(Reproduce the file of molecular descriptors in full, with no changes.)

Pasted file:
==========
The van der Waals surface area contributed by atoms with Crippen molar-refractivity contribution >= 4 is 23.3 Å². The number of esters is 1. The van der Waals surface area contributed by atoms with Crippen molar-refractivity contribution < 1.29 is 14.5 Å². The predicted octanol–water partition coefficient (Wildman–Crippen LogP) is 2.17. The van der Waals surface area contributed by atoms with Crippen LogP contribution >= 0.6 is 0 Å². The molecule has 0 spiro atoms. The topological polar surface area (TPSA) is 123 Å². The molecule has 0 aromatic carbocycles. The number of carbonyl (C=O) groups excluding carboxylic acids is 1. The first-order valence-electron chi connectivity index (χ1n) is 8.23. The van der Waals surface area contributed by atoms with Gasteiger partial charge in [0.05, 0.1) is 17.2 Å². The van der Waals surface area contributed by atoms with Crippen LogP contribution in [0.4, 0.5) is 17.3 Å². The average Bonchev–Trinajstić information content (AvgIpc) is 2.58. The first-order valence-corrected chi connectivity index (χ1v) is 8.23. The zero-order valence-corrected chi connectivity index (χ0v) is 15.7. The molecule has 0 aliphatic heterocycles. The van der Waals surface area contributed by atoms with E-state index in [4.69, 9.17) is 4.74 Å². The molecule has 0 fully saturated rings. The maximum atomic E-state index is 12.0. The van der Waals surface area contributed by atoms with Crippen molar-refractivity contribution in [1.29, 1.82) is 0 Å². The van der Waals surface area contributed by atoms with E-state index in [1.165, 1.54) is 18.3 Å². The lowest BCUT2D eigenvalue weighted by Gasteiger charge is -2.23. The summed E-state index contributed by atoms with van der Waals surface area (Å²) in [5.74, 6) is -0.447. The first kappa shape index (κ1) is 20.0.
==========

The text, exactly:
The van der Waals surface area contributed by atoms with Crippen molar-refractivity contribution >= 4 is 23.3 Å². The number of esters is 1. The van der Waals surface area contributed by atoms with Crippen molar-refractivity contribution < 1.29 is 14.5 Å². The predicted octanol–water partition coefficient (Wildman–Crippen LogP) is 2.17. The van der Waals surface area contributed by atoms with Crippen LogP contribution >= 0.6 is 0 Å². The molecule has 0 spiro atoms. The topological polar surface area (TPSA) is 123 Å². The molecule has 0 aromatic carbocycles. The number of carbonyl (C=O) groups excluding carboxylic acids is 1. The first-order valence-electron chi connectivity index (χ1n) is 8.23. The van der Waals surface area contributed by atoms with Gasteiger partial charge in [0.05, 0.1) is 17.2 Å². The van der Waals surface area contributed by atoms with Crippen LogP contribution in [0.4, 0.5) is 17.3 Å². The average Bonchev–Trinajstić information content (AvgIpc) is 2.58. The first-order valence-corrected chi connectivity index (χ1v) is 8.23. The zero-order valence-corrected chi connectivity index (χ0v) is 15.7. The molecule has 0 aliphatic heterocycles. The van der Waals surface area contributed by atoms with E-state index in [4.69, 9.17) is 4.74 Å². The molecule has 0 fully saturated rings. The maximum atomic E-state index is 12.0. The van der Waals surface area contributed by atoms with Crippen molar-refractivity contribution in [1.29, 1.82) is 0 Å². The van der Waals surface area contributed by atoms with E-state index in [1.165, 1.54) is 18.3 Å². The lowest BCUT2D eigenvalue weighted by Gasteiger charge is -2.23. The summed E-state index contributed by atoms with van der Waals surface area (Å²) in [5.74, 6) is -0.447. The first kappa shape index (κ1) is 20.0.